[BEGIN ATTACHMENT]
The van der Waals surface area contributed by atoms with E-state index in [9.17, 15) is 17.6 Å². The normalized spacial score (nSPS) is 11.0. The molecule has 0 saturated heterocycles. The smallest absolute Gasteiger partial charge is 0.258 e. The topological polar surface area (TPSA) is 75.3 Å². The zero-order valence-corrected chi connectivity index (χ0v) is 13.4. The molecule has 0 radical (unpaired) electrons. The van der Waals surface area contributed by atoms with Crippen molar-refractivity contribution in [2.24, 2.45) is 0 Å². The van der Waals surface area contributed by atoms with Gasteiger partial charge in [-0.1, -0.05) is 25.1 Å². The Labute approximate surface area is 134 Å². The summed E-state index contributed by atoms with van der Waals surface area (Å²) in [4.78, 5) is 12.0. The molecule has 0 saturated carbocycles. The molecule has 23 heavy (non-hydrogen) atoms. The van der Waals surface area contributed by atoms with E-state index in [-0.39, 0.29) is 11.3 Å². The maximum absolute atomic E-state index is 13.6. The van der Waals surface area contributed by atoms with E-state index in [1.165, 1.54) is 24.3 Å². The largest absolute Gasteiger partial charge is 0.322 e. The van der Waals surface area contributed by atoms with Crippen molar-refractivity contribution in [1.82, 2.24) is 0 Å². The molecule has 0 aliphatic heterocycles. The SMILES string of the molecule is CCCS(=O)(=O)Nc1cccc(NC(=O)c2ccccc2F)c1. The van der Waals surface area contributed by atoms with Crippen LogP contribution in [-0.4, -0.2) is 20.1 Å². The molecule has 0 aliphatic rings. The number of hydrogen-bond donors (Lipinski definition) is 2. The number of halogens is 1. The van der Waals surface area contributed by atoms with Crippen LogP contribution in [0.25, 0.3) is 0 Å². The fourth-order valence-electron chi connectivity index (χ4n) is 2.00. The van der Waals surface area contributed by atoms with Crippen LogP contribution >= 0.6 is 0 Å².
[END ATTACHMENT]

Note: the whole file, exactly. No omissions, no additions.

The van der Waals surface area contributed by atoms with E-state index in [9.17, 15) is 17.6 Å². The normalized spacial score (nSPS) is 11.0. The molecule has 0 saturated heterocycles. The smallest absolute Gasteiger partial charge is 0.258 e. The topological polar surface area (TPSA) is 75.3 Å². The zero-order valence-corrected chi connectivity index (χ0v) is 13.4. The molecule has 0 radical (unpaired) electrons. The van der Waals surface area contributed by atoms with Crippen molar-refractivity contribution in [2.24, 2.45) is 0 Å². The van der Waals surface area contributed by atoms with Gasteiger partial charge in [-0.1, -0.05) is 25.1 Å². The Labute approximate surface area is 134 Å². The summed E-state index contributed by atoms with van der Waals surface area (Å²) in [4.78, 5) is 12.0. The molecule has 0 saturated carbocycles. The molecule has 23 heavy (non-hydrogen) atoms. The van der Waals surface area contributed by atoms with E-state index in [-0.39, 0.29) is 11.3 Å². The maximum absolute atomic E-state index is 13.6. The van der Waals surface area contributed by atoms with E-state index in [1.165, 1.54) is 24.3 Å². The largest absolute Gasteiger partial charge is 0.322 e. The van der Waals surface area contributed by atoms with Crippen molar-refractivity contribution in [1.82, 2.24) is 0 Å². The molecule has 0 aliphatic heterocycles. The SMILES string of the molecule is CCCS(=O)(=O)Nc1cccc(NC(=O)c2ccccc2F)c1. The van der Waals surface area contributed by atoms with Crippen LogP contribution in [-0.4, -0.2) is 20.1 Å². The molecule has 0 aliphatic rings. The number of hydrogen-bond donors (Lipinski definition) is 2. The number of halogens is 1. The van der Waals surface area contributed by atoms with Crippen LogP contribution in [0.25, 0.3) is 0 Å². The fourth-order valence-electron chi connectivity index (χ4n) is 2.00. The van der Waals surface area contributed by atoms with Crippen LogP contribution >= 0.6 is 0 Å².